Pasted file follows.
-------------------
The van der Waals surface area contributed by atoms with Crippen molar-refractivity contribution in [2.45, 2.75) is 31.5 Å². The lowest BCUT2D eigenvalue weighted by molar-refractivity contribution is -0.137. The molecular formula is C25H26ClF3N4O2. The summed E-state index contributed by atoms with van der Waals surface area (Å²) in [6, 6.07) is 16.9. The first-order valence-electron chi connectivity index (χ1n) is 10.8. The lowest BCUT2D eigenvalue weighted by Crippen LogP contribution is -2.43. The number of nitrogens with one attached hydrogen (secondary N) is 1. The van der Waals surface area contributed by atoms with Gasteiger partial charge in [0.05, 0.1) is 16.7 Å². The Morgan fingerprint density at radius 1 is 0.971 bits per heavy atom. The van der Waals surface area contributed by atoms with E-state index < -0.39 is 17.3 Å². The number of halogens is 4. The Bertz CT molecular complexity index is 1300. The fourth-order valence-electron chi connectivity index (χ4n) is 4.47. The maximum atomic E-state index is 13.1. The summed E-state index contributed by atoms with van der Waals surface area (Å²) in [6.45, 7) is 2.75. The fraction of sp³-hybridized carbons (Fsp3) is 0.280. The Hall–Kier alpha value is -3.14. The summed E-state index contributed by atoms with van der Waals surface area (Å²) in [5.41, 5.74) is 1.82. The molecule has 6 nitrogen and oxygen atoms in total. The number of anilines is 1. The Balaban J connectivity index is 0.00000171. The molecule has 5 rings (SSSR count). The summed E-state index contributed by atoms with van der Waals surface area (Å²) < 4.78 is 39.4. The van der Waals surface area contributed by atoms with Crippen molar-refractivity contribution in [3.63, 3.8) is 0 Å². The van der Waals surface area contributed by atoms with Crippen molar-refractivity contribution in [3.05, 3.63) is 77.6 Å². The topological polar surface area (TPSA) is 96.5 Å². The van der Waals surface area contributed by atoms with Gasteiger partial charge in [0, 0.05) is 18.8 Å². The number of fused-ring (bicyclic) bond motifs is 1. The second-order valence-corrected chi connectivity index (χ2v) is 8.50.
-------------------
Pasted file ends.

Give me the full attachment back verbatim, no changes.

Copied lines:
The van der Waals surface area contributed by atoms with Crippen molar-refractivity contribution in [2.45, 2.75) is 31.5 Å². The lowest BCUT2D eigenvalue weighted by molar-refractivity contribution is -0.137. The molecular formula is C25H26ClF3N4O2. The summed E-state index contributed by atoms with van der Waals surface area (Å²) in [6, 6.07) is 16.9. The first-order valence-electron chi connectivity index (χ1n) is 10.8. The lowest BCUT2D eigenvalue weighted by Crippen LogP contribution is -2.43. The number of nitrogens with one attached hydrogen (secondary N) is 1. The van der Waals surface area contributed by atoms with Gasteiger partial charge in [0.05, 0.1) is 16.7 Å². The Morgan fingerprint density at radius 1 is 0.971 bits per heavy atom. The van der Waals surface area contributed by atoms with E-state index < -0.39 is 17.3 Å². The number of halogens is 4. The Bertz CT molecular complexity index is 1300. The fourth-order valence-electron chi connectivity index (χ4n) is 4.47. The maximum atomic E-state index is 13.1. The summed E-state index contributed by atoms with van der Waals surface area (Å²) in [6.45, 7) is 2.75. The fraction of sp³-hybridized carbons (Fsp3) is 0.280. The Hall–Kier alpha value is -3.14. The summed E-state index contributed by atoms with van der Waals surface area (Å²) in [5.41, 5.74) is 1.82. The molecule has 6 nitrogen and oxygen atoms in total. The number of anilines is 1. The Balaban J connectivity index is 0.00000171. The molecule has 5 rings (SSSR count). The summed E-state index contributed by atoms with van der Waals surface area (Å²) < 4.78 is 39.4. The van der Waals surface area contributed by atoms with Crippen molar-refractivity contribution in [3.63, 3.8) is 0 Å². The van der Waals surface area contributed by atoms with Crippen molar-refractivity contribution in [3.05, 3.63) is 77.6 Å². The topological polar surface area (TPSA) is 96.5 Å². The van der Waals surface area contributed by atoms with Gasteiger partial charge in [0, 0.05) is 18.8 Å². The number of fused-ring (bicyclic) bond motifs is 1. The second-order valence-corrected chi connectivity index (χ2v) is 8.50.